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First person

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First person

First person narration is used somewhat frequently. The first-person point of view sacrifices omniscience and omnipresence for a greater intimacy with one character. It allows the reader to see what the focus character is thinking; it also allows that character to be further developed through his or her own style in telling the story. First-person narrations may be told like third person ones; on the other hand, the narrator may be conscious of telling the story to a given audience, perhaps at a given place and time, for a given reason. In extreme cases, the first-person narration may be told as a story within a story, with the narrator appearing as a character in the frame story.
In a first person narrative, the narrator is a character in the story. This character takes actions, makes judgments and has opinions and biases. In this case the narrator gives and withholds information based on its own viewing of events. It is an important task for the reader to determine as much as possible about the character of the narrator in order to decide what "really" happens. This type of narrator is usually noticeable for its ubiquitous use of the first-person pronoun, "I".
Example:
"I could picture it. I have a rotten habit of picturing the bedroom scenes of my friends. We went out to the Cafe Napolitain to have an aperitif and watch the evening crowd on the Boulevard." from The Sun Also Rises by Ernest Hemingway. The narrator is protagonist Jake Barnes.
In very rare cases, stories are told in first person plural, that is, using "we" rather than "I". Examples are the short stories "Twenty-Six Men and a Girl" by Maxim Gorky and "A Rose for Emily" by William Faulkner, the novella "Anthem" by Ayn Rand, and the novels The Virgin Suicides by Jeffrey Eugenides, During the Reign of the Queen of Persia by Joan Chase, Our Kind by Kate Walbert, I, Robot by Isaac Asimov, and Then We Came to the End by Joshua Ferris.[1]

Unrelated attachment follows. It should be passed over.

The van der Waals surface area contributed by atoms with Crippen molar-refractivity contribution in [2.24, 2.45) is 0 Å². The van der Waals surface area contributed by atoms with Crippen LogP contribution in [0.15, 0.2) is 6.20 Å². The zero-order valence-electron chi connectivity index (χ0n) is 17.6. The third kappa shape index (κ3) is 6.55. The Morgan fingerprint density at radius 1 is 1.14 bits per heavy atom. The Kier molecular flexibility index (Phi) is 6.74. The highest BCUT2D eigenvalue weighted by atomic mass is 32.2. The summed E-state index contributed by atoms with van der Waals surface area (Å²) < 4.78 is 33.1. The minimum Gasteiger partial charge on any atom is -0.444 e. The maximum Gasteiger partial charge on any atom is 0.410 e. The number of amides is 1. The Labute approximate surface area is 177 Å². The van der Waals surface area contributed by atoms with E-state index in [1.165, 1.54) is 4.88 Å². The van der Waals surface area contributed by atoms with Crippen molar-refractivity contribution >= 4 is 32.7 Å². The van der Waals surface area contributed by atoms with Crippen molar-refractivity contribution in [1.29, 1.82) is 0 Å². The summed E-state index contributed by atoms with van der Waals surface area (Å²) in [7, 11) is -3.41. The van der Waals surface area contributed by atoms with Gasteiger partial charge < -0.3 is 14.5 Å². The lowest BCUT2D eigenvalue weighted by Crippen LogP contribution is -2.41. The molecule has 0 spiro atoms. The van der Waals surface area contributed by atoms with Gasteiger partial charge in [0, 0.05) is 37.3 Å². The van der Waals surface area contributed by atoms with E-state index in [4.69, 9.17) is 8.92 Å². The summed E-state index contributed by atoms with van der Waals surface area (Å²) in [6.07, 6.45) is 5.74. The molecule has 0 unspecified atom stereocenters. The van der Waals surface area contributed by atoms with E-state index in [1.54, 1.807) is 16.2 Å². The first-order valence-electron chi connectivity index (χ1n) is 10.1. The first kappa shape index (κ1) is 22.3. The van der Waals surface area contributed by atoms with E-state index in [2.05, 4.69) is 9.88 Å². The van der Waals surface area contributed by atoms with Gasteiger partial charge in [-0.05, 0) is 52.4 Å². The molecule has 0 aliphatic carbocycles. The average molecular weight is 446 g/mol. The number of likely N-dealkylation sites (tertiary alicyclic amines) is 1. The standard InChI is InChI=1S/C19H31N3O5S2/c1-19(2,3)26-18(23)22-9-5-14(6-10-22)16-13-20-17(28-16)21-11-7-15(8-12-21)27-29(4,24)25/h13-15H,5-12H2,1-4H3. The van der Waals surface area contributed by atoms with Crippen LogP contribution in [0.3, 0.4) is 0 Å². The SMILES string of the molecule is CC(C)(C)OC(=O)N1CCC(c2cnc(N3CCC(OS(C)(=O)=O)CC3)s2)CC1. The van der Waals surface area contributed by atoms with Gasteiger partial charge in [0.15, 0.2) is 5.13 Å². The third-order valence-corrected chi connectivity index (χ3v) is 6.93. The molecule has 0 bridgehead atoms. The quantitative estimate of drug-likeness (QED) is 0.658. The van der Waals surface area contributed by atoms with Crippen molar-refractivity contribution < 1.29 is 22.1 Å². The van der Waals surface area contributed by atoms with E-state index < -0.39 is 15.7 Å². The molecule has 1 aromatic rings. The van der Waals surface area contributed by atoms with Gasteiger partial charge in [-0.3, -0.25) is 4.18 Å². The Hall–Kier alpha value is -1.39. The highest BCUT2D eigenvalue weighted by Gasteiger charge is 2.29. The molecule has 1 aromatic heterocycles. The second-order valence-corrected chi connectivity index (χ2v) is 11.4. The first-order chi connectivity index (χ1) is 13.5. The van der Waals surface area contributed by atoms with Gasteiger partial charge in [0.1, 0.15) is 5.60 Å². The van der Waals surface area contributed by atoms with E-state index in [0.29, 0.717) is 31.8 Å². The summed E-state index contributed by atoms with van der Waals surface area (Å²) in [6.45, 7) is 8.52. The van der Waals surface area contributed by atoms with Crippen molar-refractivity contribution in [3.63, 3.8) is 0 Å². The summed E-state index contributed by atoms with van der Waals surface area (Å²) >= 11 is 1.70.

The narrator can be the protagonist (e.g., Gulliver in Gulliver's Travels), someone very close to him, who is privy to his thoughts and actions (Dr. Watson in Sherlock Holmes), or an ancillary character who has little to do with the action of the story (Nick Carraway in The Great Gatsby). A narrator can even be a character relating the story second-hand, such as Lockwood in Wuthering Heights.
The first person narrator is the type most obviously distinct from the author. It is a character in the work, who must follow all of the rules of being a character, even during its duties as narrator. For it to know anything, it must experience it with its senses, or be told about it. It can interject its own thoughts and opinions, but not those of any other character, unless clearly told about those thoughts.
In autobiographical fiction, the first person narrator is the character of the author (with varying degrees of accuracy). The narrator is still distinct from the author and must behave like any other character and any other first person narrator. Examples of this kind of narrator include Jim Carroll in The Basketball Diaries and Kurt Vonnegut in Timequake. In some cases, the narrator is writing a book ("the book in your hands"), therefore it has most of the powers and knowledge of the author.
-- Source: Wikipedia (e)

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References

  1. We the Characters. nytimes.com (April 18, 2004). Retrieved on 2007-02-25.




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